Nader’s take on the banking crisis and how credit unions have avoided it

Here is a great article by Ralph Nader which explains how, for the large part, small credit unions have been shielded from the current credit crisis. The basic premise of Nader’s argument is that credit unions have avoided financial ruin due to their not-for-profit structure that inherently avoids excessive risk and dangerous leveraging practices. It’s a quick read that is clearly written and easily digested.


Wake up Freak Out! Tipping Points, Climate Change, and this generation’s duty

This video is amazing. Check out the original website here. This stuff is serious, and Im a little bit terrified of folks not coming around hard and fast enough. We should prepare ourselves, and our children, for a radically different future.

Going Up Against Big Coal in West Virginia On Cherry Pond

Mike is one of the co-founders of Earth First!, Rain Forest Action Network, and The Ruckus Society.  He is now standing with the people of Coal River, Mountain Justice, and Appalachia to say No More! to Mountain Top Removal.’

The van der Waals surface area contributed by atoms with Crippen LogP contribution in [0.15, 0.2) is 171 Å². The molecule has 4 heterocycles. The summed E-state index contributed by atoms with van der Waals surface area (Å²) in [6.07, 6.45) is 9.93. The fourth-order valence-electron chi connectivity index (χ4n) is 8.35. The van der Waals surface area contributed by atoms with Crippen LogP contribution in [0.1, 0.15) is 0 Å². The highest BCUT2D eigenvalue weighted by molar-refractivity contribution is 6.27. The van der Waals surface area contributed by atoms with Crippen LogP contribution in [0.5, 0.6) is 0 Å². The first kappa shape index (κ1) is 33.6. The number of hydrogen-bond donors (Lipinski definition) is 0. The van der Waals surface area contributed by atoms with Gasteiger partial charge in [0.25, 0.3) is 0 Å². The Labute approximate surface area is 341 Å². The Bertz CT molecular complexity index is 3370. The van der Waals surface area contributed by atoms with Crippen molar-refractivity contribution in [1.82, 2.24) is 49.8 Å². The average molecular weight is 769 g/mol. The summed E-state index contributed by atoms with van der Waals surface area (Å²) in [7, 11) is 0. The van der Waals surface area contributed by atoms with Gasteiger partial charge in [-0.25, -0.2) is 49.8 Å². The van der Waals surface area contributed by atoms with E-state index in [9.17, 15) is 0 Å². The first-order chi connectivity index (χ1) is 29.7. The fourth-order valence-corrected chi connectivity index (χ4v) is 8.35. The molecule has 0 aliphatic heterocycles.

On Cherry Pond.
The first time I was on Cherry Pond it was ramp season, and I joined Judy,
Bo Larry and Ed for the much anticipated spring ritual, in which the tasty
wild onions are harvested and cooked in butter with potatoes. It was a
steep hike through rugged country, and from the ridge you could see Coal
River Mountain, the highest peak around, all the way up to Kayford
Mountain, which is no more. Kayford Mountain is now a huge pit, where
bulldozers, trucks and dynamite can be heard for miles around.

Larry Gibson, one of the most vocal opponents of mountain top removal coal
mining, used to look up at Kayford Mountain and thank god that he was
lucky enough to live in West Virginia. Now, on must be careful when
looking the top of a high wall; a man-made cliff that is perfectly

Larry lives on the top of the cliff and Kayford Mountain is two hundred
feet below Larry’s House. His property line is at Kayford Mountain by
default. Larry refused to sell out to the coal companies and has been
fighting mountain top removal for the last twenty years of his life.
Thousands of people have come to Larry’s to see how coal is really mined,
and few are prepared for the site they will see when they peer over that
high wall.

If you drive a few miles north of my house on Highway 3, you can look up
Clay’s Branch, the creek that leads to Cherry Pond. It is famous among